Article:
Sunday, May 29, 2016

the traditional stepping-stone....

     In the spring of 1816, Monroe had beaten his only rival for the Republican nomination, Secretary of War William Crawford, and since the Federalists had disappeared as a national party, he was all but assured the presidency.  By November, Adams had begun hearing rumors that Monroe would appoint him secretary of state.  According to stories being circulated by both friends and opponents of Adams, Monroe was considering either Gallatin or Clay for the post as well, and Clay had responded by loudly arguing that Adams was unsuitable for the post.  But Monroe viewed Clay as a serious potential rival in 1820 and was not about to give him the traditional stepping-stone post of secretary of state.  In fact, Monroe would later write to Jefferson that he could not appoint another Southerner to the post without appearing to confirm fears of a Virginia dynasty, which would turn Northern Republicans against him.  He needed a man of the North, as well as one not known for overweening ambition.  On March 6, he wrote to Adams to tell him of the appointment.  Adams did not have a particularly high regard for Monroe, who had failed in diplomatic assignments in Paris and London, but for reasons both of patriotism and of personal ambition, it would have been unthinkable to say no.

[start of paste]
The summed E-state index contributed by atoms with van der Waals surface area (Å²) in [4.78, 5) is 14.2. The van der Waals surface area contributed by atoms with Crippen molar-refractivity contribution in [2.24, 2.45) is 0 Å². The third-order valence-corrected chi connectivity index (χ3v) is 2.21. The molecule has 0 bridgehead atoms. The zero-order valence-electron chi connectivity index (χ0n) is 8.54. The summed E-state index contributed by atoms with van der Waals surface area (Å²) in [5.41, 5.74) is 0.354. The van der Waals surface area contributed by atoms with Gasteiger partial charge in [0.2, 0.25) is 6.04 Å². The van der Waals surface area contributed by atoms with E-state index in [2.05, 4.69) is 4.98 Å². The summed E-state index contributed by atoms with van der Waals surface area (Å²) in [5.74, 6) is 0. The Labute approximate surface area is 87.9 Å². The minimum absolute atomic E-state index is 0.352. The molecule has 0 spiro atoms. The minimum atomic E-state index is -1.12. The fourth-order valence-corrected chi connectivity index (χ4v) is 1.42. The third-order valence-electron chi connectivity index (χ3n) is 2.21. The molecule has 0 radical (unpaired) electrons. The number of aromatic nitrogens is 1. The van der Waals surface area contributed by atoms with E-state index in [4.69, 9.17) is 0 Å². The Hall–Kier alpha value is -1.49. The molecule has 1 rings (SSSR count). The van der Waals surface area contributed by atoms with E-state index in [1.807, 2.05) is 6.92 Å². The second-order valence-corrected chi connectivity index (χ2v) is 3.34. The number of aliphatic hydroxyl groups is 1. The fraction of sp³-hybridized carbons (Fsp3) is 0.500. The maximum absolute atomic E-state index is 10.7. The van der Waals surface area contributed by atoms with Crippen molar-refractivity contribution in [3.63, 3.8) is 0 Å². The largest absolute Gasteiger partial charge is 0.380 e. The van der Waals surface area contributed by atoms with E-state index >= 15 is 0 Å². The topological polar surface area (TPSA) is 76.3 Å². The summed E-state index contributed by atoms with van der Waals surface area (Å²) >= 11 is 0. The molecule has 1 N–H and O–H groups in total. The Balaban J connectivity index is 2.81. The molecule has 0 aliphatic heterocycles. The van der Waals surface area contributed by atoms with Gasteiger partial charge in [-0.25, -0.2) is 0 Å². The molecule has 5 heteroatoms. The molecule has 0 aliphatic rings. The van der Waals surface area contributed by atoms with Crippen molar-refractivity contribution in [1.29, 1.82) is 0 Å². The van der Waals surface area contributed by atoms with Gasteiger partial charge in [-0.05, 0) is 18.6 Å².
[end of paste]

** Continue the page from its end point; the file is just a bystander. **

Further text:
-James Traub,  John Quincy Adams:  Militant Spirit

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